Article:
In a previous interview with The Herald, Paxson said that she would ask ACURM to “fast track” divestment consideration, should a proposal be submitted. But protesters have not submitted a divestment proposal, arguing that the process could “take months — an untenable timeline given the urgency of the crisis in Gaza.”

The new agreement stipulates that student organizers must submit their revised “Critical Edition” of the 2020 ACCRIP report to ACURM no later than September 30, for review by Paxson. A vote on the divestment proposal will occur at the October 2024 Corporation meeting regardless of the outcome of the ACURM review process.

The Tuesday decision marks the culmination of a months-long series of demonstrations calling for divestment from companies affiliated with Israel, including a hunger strike and two University Hall sit-ins that resulted in the arrest of 61 students for trespassing.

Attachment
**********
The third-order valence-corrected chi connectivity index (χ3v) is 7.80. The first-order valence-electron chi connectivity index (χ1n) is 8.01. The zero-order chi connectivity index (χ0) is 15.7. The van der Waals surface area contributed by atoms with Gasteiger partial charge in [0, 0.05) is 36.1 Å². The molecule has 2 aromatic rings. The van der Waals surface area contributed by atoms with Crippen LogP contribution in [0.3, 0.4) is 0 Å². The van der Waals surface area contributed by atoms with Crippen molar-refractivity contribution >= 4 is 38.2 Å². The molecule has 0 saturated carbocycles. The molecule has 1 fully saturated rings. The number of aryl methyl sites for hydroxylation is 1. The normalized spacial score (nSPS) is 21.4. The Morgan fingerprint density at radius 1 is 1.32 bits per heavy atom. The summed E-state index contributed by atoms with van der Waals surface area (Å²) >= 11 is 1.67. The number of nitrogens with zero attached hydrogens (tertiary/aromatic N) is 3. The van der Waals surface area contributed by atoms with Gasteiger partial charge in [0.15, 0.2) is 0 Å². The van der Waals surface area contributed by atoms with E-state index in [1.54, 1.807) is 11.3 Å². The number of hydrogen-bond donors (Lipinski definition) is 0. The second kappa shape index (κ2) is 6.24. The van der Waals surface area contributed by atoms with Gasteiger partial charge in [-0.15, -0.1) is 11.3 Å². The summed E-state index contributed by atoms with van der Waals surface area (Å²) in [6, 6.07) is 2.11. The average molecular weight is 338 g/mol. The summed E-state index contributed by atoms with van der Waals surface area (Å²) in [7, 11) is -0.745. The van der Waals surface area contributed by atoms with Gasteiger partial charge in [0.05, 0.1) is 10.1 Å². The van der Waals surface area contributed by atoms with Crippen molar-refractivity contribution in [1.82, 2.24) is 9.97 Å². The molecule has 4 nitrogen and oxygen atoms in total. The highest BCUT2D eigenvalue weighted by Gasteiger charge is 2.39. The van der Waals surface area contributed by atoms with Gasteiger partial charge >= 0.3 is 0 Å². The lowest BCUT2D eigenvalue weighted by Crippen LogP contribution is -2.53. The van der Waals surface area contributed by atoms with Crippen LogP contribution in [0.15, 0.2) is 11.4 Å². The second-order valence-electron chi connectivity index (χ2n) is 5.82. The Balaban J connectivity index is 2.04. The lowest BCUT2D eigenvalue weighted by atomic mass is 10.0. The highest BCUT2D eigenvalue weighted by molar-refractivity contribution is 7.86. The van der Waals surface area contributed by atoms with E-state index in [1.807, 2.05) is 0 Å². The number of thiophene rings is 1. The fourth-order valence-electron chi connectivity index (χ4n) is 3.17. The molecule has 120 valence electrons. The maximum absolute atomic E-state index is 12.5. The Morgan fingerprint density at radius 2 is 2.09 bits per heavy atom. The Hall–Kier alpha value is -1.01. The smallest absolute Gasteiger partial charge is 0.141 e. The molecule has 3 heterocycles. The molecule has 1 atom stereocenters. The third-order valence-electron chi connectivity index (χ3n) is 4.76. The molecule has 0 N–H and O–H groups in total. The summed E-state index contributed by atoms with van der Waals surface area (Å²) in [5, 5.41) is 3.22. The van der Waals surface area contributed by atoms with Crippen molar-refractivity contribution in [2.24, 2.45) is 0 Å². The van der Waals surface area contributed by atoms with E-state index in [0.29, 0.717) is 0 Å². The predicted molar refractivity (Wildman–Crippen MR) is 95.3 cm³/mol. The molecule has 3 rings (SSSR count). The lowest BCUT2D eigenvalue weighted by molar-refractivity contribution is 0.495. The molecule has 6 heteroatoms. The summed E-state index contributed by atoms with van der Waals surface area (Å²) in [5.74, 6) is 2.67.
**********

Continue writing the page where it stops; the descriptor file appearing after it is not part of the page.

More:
The agreement also follows a Thursday special meeting of the Brown University Community Council, an advisory body made up of current undergraduate and graduate students, alumni, faculty, staff, trustees and administrators who make recommendations on University policy. 


At this meeting, thirty-one members of BUCC voted to approve two motions in line with protesters’ demands: allowing students to present a divestment proposal to the Corporation and dropping the charges for the 41 students. Both motions passed with 17 “yes” votes, but the second garnered fewer “no” votes and more abstentions.